It’s not all doom and gloom. There are some genuinely warming moments where people look out for one another. I won’t give any more away than I have done already. But the real message of this film is as simple as it is scary. The message is that the security of our modern lives is a flimsy facade and that behind it lies a rotting haunted house full of demons that the bright lights of the 21st century keeps at bay. With the flick of a switch all of the things we take for granted are gone. In a moment a middle class family can be transformed into a besieged group fighting for their very survival in their own home. Cars cease to function, money is useless, and those who took the precaution of filling up their petrol tanks can expect to get robbed for their efforts. People get sick, families erupt into firefights of blame, there are no communications, no food and no drinking water. People descend, rapidly.
This is how the programme describes itself:
Feature-length 'What-If' drama exploring the effects of a devastating cyber-attack on Britain's national electricity grid.
Based on expert advice and meticulous research, Blackout combines real user-generated footage, alongside fictional scenes, CCTV archive and news reports to build a terrifyingly realistic account of Britain being plunged into darkness.
The film plots the days following a nationwide power cut, as experienced by a cast of ordinary characters struggling to feed and protect themselves and their families. These eyewitness accounts reveal the disastrous impact of a prolonged blackout on hospitals, law and order, transport, and our food and water supplies.
The programme casts members of the public from user-generated footage, weaving real-life archive with scripted drama to tell the story of how Britain could descend into chaos and anarchy without power.
I dunno, what’s with all the expert advice? It’s almost as if somebody wants us to consider that the fictional scenario depicted could be a distinct possibility. Did I say could be a possibility? Bear in mind that 50% of the film is actual footage of the country erupting in violence two years ago - and the trigger for that outburst is still being debated with much head-scratching. And I like to remind people here that the UK energy regulator has been forecasting semi-controlled power outages beginning in 2015/16 for at least two years now. Jeepers, I even came up with my own fictionalised account of how it could happen several years ago. The only factor the film missed out was what happens to the nuclear stations in the absence of an electricity grid to keep them stable.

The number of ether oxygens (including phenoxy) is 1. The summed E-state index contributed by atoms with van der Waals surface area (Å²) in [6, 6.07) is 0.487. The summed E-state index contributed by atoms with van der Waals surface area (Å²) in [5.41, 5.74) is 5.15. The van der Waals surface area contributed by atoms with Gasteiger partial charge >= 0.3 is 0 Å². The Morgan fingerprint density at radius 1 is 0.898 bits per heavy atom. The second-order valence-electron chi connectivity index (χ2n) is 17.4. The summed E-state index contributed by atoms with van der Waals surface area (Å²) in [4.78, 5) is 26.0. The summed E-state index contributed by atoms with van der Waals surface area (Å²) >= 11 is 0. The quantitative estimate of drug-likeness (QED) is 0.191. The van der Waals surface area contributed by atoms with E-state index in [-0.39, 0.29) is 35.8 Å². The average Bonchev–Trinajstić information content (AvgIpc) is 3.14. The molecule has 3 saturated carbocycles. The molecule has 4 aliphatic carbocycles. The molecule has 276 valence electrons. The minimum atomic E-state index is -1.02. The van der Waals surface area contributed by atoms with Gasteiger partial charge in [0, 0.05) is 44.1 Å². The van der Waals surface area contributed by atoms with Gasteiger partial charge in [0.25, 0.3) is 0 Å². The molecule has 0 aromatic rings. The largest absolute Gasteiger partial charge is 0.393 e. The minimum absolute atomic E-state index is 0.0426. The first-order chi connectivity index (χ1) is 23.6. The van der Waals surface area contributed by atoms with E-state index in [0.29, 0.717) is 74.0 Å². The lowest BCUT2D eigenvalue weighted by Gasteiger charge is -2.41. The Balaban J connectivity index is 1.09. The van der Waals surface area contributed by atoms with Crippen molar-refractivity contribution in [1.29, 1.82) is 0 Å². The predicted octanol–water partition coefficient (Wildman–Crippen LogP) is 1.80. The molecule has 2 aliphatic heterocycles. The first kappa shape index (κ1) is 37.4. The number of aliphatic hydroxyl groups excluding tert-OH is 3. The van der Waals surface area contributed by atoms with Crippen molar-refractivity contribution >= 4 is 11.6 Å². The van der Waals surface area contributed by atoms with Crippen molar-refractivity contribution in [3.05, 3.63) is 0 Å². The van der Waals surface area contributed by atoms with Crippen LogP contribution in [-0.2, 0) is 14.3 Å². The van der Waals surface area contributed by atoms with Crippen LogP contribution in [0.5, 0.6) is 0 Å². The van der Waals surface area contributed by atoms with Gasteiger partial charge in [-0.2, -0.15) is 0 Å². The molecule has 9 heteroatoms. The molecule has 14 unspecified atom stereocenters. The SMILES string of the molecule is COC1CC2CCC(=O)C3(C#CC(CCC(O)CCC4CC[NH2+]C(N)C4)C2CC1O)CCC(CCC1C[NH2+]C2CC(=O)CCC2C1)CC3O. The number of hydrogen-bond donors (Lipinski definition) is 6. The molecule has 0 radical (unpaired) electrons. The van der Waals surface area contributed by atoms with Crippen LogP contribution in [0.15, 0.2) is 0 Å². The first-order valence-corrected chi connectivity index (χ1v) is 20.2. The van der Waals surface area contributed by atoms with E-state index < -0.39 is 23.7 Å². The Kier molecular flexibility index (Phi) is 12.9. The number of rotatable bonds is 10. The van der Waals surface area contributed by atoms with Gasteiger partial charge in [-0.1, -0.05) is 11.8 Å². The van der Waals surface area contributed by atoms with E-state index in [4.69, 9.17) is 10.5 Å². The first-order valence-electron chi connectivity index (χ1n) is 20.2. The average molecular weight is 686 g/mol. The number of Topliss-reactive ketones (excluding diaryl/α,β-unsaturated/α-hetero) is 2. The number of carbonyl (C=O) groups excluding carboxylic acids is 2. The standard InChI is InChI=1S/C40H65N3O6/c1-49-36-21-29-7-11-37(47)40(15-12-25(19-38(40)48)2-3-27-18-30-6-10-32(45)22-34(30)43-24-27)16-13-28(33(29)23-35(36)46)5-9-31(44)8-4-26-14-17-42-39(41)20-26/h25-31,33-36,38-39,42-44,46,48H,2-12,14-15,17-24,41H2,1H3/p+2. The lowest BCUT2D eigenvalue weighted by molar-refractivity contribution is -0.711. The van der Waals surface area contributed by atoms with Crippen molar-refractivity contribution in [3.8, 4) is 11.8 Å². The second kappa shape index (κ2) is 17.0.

A friend of mine was doing a long-haul road trip through Germany and Denmark with me last week and he was telling me about living in New York during the ‘great blackout’ of 2003. “The first night was fun, with everyone having impromptu parties,” he said. “But when the second night came and there was still no power then a sense of dread began to descend. Suddenly it wasn't fun any more.” Quite.
I’m not one to get off on doomer porn but I do have a worrying intuition about how some people will behave if there is ever a serious interruption to the nation’s electricity supply . My gut instinct is that there would be widespread anarchy in some of our larger cities for a while, although I doubt this would last once all the (now useless) plasma televisions have been looted and the rioters run out of energy due to lack of food. And the supposedly lawless inner city areas are not lawless at all and there are any number of community elders to give their wayward youths a clip round the ear (or, in some cases, a dose of Sharia law). Once the initial surge of looting, chaos and pitched battles with the police/army has burned itself out an order of sorts will be restored, especially if the power comes on again.
I can only wonder about how the situation would be outside the large cities. Sure, there is likely to be some trouble, but there is only so much looting and arson you can get away with if everyone in the town knows who you are and where you live. Food might be a larger problem. And medical care.